Just check out the melting or deformation (I forget the technical name) temperature of the radiator (copper or aluminum (remember many new ones have lots of plastic) . My WAG is fireplace temps may be to hi so placement and fire control may be critical. If you want to heat a room above you wouldn't need pump as liguids can autocirculate if they are heated and cooled in the right areas. Actually this MAY work on the same level also. You will also need a pressurized system and/or antifreeze type fluids or a very well designed pump and heat sink radiator to keep the temperatures of the fluid under 250 or so. The air passages in the radiator will also be subject to ash buildup and will need to be cleaned often.

Most commercially available fireplace (so called insert) heat systems use air as the heat transfer fluid for this reason. Have fun - a good idea but possibly lots of real practical problems to overcome. Let is know how it works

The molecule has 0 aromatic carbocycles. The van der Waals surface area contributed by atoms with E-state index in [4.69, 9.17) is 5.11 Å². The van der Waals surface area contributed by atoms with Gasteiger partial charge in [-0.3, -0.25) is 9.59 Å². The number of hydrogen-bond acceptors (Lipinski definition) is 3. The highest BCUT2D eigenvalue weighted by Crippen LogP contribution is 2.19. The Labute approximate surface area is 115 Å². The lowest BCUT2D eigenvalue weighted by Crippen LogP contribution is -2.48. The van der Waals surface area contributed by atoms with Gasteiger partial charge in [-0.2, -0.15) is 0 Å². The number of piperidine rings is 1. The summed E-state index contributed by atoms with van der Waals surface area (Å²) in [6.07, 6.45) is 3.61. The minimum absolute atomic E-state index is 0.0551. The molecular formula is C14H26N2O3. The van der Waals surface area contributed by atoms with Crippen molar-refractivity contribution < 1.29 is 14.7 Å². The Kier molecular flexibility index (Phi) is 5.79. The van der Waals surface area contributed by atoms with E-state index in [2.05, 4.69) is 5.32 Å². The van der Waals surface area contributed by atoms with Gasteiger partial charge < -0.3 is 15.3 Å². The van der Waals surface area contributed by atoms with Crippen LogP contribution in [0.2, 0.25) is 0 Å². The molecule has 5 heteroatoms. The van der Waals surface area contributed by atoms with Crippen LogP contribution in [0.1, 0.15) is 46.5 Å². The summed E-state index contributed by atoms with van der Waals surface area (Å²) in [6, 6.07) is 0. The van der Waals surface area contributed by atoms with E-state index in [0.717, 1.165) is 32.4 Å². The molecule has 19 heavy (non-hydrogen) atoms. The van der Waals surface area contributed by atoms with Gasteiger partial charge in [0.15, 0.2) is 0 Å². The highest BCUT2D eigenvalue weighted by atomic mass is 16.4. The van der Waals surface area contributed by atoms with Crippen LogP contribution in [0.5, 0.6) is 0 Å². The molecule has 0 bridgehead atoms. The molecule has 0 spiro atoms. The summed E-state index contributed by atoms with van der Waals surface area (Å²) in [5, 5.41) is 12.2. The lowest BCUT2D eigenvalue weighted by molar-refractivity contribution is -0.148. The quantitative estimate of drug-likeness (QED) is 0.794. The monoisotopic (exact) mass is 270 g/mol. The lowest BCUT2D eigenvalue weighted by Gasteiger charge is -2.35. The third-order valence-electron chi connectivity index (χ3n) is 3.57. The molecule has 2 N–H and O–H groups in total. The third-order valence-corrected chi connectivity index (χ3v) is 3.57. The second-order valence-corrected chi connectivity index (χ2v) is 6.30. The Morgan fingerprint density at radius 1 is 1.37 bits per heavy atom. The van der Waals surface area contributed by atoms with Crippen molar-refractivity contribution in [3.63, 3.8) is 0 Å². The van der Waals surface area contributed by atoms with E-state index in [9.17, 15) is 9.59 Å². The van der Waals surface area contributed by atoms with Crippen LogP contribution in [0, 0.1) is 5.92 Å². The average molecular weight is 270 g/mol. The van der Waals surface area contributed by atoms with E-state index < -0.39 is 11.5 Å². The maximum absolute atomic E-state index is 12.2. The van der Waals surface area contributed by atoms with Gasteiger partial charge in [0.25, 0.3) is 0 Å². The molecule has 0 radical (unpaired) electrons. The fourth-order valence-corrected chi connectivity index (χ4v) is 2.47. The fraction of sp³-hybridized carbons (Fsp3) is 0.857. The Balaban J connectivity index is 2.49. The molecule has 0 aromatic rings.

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Old 11-06-2011, 06:13 AM
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Originally Posted by 08087 View Post
I've often thought of placing a couple of automobile radiators in the rear of a fireplace with hoses or copper tubing running around the baseboard of a room or 2 aided by a pump for circulation.

My thinking is that the hot water will heat the room far better than just the fireplace alone, saving you on wood or gas.

OK guys tear into it, pros/cons, crazy, whatever.
Something simpler would be to place some mass "stones" in front of the fireplace that would get heated up while the fireplace was working. That mass would release its heat after the fire would burn out. You can also do some things with passive solar. Placing a mass, can even be a tank of water or tile floor by a window that can absorb heat then release it. I knew someone that had solar air panels on his roof. During the day the heated air was piped to a crawlspace containing tons of stone. At night the heat gain from the stone was released back into the house via air ducks and fan.
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Old 11-06-2011, 03:49 PM
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If you are talking about new construction, build some vertical ducts into the brick work. When I was a kid in Vermont our house had one of these on either side of the fire place and you could feel the warm draft from the top vents.
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Old 11-06-2011, 03:57 PM